Little prince Bojji is a delightful lead character, ably supported by best little shadow assassin Kage. Their interactions build into a truly heartwarming friendship that’s a joy to watch develop. Although the first cour’s opening song is great, the second, upcoming cour’s is spectacularly well-suited. You know your show is special when even the OP track can make your viewers cry.

War is bad for your mental health, children, mmkay?

86: EIGHTY-SIX: Crunchyroll, 21 of 23 episodes

Oh boy, did the production fall apart on this one. For a while, we only got fortnightly rather than weekly episodes, then the news came that the final two episodes were delayed to the end of March. For as dense a show as this, such an erratic schedule is like a death-knell for the casual viewer. In fact, it would probably have been better not to watch any of this season until the whole thing was available, then binge it all in one unholy splurge of brutal warfare and existential angst.

I’ve very mixed feelings on the second half of 86, as although it has felt more cohesive and focused than the first half, the scheduling troubles derailed the momentum for me. I’ll probably hold off on commenting further until the final episodes are available, once I’ve been able to absorb the whole thing. I want to love this show, I hope the ending facilitates that.

The sadistic Daki, Demon Oiran (high-class prostitute)

Demon Slayer: Mugen Train Arc (7 episodes) and Entertainment District arc (5 of 11 episodes) — Crunchyroll/Funimation

Mugen Train worked much better as an incredibly-animated (yet oddly-structured movie) than as this drawn-out, bitty TV version that has no reason to exist other than money. The anime-original first episode was fun but throwaway, and the double-length epilogue/first episode of the next arc seemed to wallow unnecessarily in grief for a character who never received enough development to justify the waterworks shed by every member of Demon Slayer’s cast.

The Entertainment District arc is fun so far, though remains full of slapstick, shouting and weird facial expressions. If I was twelve, I would probably find this hysterical, but as a grown adult it’s all too juvenile. Zenitsu’s screeching tends to make me grit my teeth and roll my eyes rather than laugh. It does seem weird that a show whose humour is targeted so clearly at pre-teens is set in Taisho period (1912–1926) Japan’s red light district, with blatant references to prostitution (in addition to all the bloody violence and murder). One of the new characters, “Sound Hashira” Tengen Uzui is a polygamist with three wives, and that just seems unnecessarily skeevy to me. As is common with Demon Slayer characters, he has one main defining, repetitive, character quirk, and that is his flamboyance, demanding that everything be “flashy”. It quickly becomes irritating.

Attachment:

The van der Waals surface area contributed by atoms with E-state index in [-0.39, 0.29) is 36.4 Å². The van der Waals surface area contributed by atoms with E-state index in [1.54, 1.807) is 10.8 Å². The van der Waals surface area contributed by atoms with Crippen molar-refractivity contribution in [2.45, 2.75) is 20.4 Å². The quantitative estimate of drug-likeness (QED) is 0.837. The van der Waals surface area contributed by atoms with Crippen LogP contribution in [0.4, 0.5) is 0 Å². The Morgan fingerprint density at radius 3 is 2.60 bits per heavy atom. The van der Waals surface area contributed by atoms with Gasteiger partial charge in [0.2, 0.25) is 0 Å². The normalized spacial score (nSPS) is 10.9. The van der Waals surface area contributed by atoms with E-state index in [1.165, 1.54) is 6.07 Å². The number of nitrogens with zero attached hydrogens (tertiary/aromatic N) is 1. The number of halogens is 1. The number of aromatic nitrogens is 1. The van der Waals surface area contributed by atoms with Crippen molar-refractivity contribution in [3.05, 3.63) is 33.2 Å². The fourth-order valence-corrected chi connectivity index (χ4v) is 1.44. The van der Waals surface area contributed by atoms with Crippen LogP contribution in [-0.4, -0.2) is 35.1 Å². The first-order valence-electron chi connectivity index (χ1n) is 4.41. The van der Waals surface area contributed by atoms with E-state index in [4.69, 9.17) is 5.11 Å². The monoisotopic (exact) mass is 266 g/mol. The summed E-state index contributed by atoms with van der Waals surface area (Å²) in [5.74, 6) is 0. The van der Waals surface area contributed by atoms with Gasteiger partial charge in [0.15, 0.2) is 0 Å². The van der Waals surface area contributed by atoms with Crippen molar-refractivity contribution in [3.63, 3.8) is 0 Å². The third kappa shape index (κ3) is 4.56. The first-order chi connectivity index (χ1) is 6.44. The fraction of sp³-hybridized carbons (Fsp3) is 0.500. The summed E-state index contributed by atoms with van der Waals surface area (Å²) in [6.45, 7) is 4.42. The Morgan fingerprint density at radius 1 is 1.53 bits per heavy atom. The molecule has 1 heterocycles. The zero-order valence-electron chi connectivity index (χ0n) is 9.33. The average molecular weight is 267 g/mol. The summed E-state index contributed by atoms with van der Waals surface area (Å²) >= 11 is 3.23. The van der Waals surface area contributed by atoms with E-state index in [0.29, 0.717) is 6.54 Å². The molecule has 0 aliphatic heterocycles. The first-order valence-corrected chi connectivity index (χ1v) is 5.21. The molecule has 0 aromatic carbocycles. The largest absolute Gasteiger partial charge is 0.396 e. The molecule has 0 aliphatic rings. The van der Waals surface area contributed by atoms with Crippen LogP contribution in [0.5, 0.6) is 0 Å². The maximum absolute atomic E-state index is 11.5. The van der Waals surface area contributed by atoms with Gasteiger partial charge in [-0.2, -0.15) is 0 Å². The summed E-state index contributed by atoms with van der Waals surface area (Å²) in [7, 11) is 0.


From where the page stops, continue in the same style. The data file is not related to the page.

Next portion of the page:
Our main trio of characters are forced to crossdress to infiltrate three different brothels, and it’s hilarious that everyone assumes Zenitsu and Tanjiro are really ugly girls, rather than male spies. This kind of humour seems incredibly outdated now, but it still makes me smirk a little, if only because gruff Inosuke is told to shut up because his voice is so deep — he passes very well as female because he’s otherwise beautiful without his boar head!

Most of this arc’s episodes so far have been setup, though the main villain has been introduced already, and she certainly is a nasty piece of work. We know this because she even beats up little girls! Boo! Hiss! Demon Slayer is not a show of nuanced antagonists with justifiable motivations. No, they are evil demons. Sometimes we learn the antagonists’ sob stories before Tanjiro et al beat them to a bloody, decapitated pulp, but this isn’t true character development. I get the feeling the author merely jams things into the story because they seem cool, not because of any plot-related grand plan, hence the rapid back-pedalling in terms of empathy and hand-waving towards the end of each arc.

I do understand how Demon Slayer is as popular as it is — unique aesthetics, technically spectacular action animation, simple good-versus-evil morality and larger-than-life characters go a long way to mask a very thin story. It also remains a source of frustration to me that the main female character, Nezuko, is barely referenced in most episodes. She’s merely a plot device in a box. Although overall I still find Demon Slayer fun, it’s always one of the last shows I watch week to week.

Nasse’s shiny angel derriere is about the only watchable part of this show.

Platinum End: Crunchyroll/Funimation, 9 out of 24 episodes — dropped

I’m sorry, I tried. I really did. But when each successive episode of this dire, humourless, embarrassingly edgy death game show found yet more ways to make me unhappy, I dropped it. Platinum End is a horrible show. Cursed with the blandest, most infuriating protagonist I have ever been forced to endure watching, and full of nasty, mean-spirited plot “twists”, dropping the unrewarding endurance test that is Platinum End has made my soul feel lighter. If you’ve not yet considered watching this, don’t. And if you are watching it, and intend to continue watching until the conclusion of the final episode at the end of the inexplicably-existing second cour in Winter 2022, then I probably don’t want to know you.

Sorry to leave Autumn 2021 on a downer when much of the rest of the season was so great, but sometimes it’s best to end with a reminder of one’s mistakes, if only so they aren’t repeated. Winter 2022’s season is looking to be substantially lighter than any from overstuffed 2021’s. I’m looking forward to catching up on some older shows that I’ve not had time to watch because of the sheer volume of high quality new material to consume.

I’m not quite finished with 2021 yet, though. Keep an eye out for my 2021 Anime Postmortem — Year in Review article, coming soon.